Mr Adams’ conduct at your inauguration has wounded his real, & been severely censured by his pretended friends. excuse me from any remarks on the subject: your silence shews you do not expect them, I must, however, acknowledge, that his conduct whilst in France, & since my return, towards myself, has by no means been satisfactory.

The last act of feudal desperation, is an attempt to sever the New England from the other states. this is as weak, as it is wicked. their own party, notwithstanding “the ægis of governing & the temples of religion & justice” may all be “prostituted” to the purpose, would revolt at the measure. the federal constitution as amended, altho not perfect, is under a republican administration, & in co-operation with the state system, an excellent one, & shall ever have my support. the parts which require amendment, I hope will meet the propositions of the next Congress for this purpose.

The multiplying republican presses, is a measure of the utmost importance: I hope it will be attended to in the N England states.

Thus have I expressed in haste, & without reserve, my ideas of the important political objects, which ought to be attained by republicans. if the suggestions are not well founded, the only loss will be, of your time in reading them; my time is at my own disposal. but if the hints are just, it will be necessary to regard, in carrying them into effect, the important object which you mention, “harmony & social love among the citizens,” the suaviter in modo, & the fortiter in re.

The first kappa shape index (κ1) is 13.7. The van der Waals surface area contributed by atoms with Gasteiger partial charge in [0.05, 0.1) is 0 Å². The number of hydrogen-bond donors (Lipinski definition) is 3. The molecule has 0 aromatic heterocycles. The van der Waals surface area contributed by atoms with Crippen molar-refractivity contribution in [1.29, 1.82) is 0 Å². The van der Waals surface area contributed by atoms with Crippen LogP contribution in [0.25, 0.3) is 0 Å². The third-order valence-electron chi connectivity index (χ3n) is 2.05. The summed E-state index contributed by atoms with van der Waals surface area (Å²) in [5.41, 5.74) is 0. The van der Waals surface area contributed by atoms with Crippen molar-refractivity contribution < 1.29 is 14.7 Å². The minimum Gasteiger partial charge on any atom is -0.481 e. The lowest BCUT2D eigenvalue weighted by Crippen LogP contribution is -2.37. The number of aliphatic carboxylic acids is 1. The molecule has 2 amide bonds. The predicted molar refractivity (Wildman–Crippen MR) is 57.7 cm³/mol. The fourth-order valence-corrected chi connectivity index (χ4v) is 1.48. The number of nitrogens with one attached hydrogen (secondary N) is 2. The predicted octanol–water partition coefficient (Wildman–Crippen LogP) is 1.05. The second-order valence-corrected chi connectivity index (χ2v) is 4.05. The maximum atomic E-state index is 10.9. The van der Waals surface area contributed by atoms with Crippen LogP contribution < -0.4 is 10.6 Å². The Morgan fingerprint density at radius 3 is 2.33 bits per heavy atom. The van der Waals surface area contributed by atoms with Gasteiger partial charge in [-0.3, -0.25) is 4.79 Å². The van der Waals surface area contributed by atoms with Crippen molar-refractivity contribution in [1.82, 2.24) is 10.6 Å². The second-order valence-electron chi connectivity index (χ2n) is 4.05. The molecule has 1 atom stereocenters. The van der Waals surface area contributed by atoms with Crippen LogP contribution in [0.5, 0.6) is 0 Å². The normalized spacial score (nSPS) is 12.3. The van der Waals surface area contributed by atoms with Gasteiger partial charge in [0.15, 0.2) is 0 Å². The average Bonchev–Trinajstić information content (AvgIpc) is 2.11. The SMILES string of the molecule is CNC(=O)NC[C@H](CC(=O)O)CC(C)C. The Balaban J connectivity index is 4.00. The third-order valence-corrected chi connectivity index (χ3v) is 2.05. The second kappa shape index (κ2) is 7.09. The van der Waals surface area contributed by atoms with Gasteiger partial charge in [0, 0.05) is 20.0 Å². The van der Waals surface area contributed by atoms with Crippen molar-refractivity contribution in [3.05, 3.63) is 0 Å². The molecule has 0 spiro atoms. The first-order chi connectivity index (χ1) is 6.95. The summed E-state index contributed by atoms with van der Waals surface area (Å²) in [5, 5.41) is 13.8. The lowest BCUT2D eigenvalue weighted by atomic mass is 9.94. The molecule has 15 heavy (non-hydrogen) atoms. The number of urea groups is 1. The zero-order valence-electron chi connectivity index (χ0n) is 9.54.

The object of Mr Lee is to ascertain whether he is to expect a confirmation of his appointment; he is an honest republican, & worthy man, & I sincerely wish him success.

This letter supersedes the necessity of writing as I had proposed from New York, & I have only to assure you, my dear Sir, of my sincere & most respectful attachment

E Gerry

RC (DLC); at foot of text: “His Excelly Mr Jefferson”; endorsed by TJ as received 13 May and so recorded in SJL.

The passages about prostitution of the temples of religion and justice and on the importance of Harmony and social love, enclosed by Gerry in quotation marks, are from TJ’s most recent letter to him, 29 Mch. 1801.

Suaviter in modo … fortiter in re: gentle in manner, firm in action; for another use of this Latin motto, see David Humphreys’s letter of 8 May below.